Yarrow has a similar resemblance to baby’s breath but also comes in different colors. You can choose your preference based on what would complement your garden’s aesthetic. As yarrow thrives in USDA hardiness zones 3-9, it is very drought tolerant. The rain should be enough to keep this sun-loving plant flourishing, but if you get very little rain, you may need to do some occasional watering to keep it thriving. Interestingly, when crushed, Yarrow has quite a spicy, pungent smell, which makes it easy to identify if you ever stumble across it outdoors. Fun fact: Native Americans used to use yarrow to treat sunburn.
If you’re a lover of classic flowers, Shasta daisies are a sun-loving plant you won’t want to look past. Pot in well-drained soil to keep them healthy, and if you are looking to have an abundance of flowers, continue planting each year, these flowers will bloom all year long. Shasta daisies work well in zones 4-9, and although they do their best work in full sun, they will also bloom in partial shade. Shasta daisies are great for borders and garden beds due to their height range of 4-6 inches and uniform appearance. Shasta daisies also make great additions to flower bouquets or flower crowns.
If you’re looking for something a little more unique, coneflowers make a great addition to any sunny backyard. Coneflowers, also known as echinacea, will grow in USDA hardiness zones 3-9. Coneflowers are excellent for attracting bees and butterflies to your outdoor space for pollination. Give them approximately one inch of water per week and fertilize sparingly whenever you notice them looking unhealthy. Be wary of over-feeding as it can lead to a lack of flowers blooming. Coneflowers come in many different color varieties, so why not plant a few color variations in different containers for an eye-catching look?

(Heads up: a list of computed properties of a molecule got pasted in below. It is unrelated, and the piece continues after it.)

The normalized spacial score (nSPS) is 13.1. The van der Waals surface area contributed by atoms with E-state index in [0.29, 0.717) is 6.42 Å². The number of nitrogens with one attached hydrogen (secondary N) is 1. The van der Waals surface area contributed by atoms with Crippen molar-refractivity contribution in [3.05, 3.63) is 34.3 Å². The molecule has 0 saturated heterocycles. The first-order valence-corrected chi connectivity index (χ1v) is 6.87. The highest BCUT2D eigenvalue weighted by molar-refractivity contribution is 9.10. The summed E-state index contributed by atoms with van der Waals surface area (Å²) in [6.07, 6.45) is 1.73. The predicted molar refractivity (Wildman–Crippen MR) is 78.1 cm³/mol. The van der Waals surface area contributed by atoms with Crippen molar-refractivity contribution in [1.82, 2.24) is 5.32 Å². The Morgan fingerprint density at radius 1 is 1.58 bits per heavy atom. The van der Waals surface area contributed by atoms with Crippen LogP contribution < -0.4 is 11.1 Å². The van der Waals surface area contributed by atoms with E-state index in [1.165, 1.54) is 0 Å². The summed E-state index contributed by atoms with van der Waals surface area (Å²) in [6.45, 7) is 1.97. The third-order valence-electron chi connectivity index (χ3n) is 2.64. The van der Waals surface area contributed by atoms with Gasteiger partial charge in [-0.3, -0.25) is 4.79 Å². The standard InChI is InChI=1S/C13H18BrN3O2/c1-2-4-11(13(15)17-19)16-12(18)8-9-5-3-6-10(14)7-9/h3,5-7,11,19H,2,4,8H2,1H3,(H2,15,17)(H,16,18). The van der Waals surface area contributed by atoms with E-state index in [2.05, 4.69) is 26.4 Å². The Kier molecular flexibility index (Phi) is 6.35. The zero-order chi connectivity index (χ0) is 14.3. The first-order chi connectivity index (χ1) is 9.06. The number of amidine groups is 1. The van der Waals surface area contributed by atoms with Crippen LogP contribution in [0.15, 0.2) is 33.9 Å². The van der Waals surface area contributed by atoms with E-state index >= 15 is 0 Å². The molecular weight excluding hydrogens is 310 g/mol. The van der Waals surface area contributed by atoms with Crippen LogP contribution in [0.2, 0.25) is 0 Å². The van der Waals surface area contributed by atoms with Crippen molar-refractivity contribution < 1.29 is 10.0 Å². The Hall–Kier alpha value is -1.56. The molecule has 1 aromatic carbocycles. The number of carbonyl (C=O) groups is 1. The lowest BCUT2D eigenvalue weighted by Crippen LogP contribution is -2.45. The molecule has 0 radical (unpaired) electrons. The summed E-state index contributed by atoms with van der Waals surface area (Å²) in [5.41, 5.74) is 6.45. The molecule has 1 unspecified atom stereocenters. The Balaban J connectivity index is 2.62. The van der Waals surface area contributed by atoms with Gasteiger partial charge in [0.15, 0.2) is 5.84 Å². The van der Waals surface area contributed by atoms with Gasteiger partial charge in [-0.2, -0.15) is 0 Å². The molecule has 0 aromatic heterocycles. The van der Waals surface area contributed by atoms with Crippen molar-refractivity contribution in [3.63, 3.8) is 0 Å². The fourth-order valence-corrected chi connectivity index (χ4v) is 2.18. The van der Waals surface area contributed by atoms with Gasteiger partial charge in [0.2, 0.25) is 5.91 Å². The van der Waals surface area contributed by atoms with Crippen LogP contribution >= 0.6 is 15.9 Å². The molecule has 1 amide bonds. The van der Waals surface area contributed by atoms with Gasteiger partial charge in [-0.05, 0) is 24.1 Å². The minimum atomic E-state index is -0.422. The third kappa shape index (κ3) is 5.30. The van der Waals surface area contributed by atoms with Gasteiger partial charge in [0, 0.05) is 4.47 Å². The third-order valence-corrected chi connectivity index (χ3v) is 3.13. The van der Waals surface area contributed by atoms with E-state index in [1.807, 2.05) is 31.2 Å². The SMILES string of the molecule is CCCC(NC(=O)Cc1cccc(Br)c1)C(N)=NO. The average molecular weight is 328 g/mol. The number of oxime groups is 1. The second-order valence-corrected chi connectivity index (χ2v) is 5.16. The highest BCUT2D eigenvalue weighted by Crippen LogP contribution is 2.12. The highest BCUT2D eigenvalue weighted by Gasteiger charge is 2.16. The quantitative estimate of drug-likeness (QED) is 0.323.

If you aren't necessarily looking for sun-loving flowers, a shrub or bush can make the perfect replacement. Juniper shrubs are a versatile evergreen plant, and while there are several species available, almost all will thrive in full sun with little to no maintenance in zones two through to 10. Once planted, the shrub will need virtually no pruning or watering. Be mindful that junipers are prone to over-watering, so you should leave most of the work to Mother Nature instead. You may be overwhelmed by the variety of juniper shrubs available – all have different sizes, shapes, and textures, so be sure to choose carefully when finding the perfect staple plant for you.
Last on our list is caladiums! A must-have plant for any warm and sunny climate, caladiums absolutely love the heat. Frequently referred to as elephant ears, this multi-colored large leaf shrub looks beautiful in abundance in any backyard when you need something extra to complement other plants. It is recommended caladiums are planted in zones 9-11 for best results. They require well-drained soil with some sort of compost element to help it flourish. It’s important to note that the newer varieties of caladiums will cope better in full sun, but that isn't to say that others won’t thrive in a sunny spot. Ensure you keep caladiums moist to avoid them drying out and fertilize them when necessary. Bonus tip: did you know caladiums can be grown indoors too?!
There you have it, our top 10 sun-loving plants! Now head outside and enjoy the sunshine!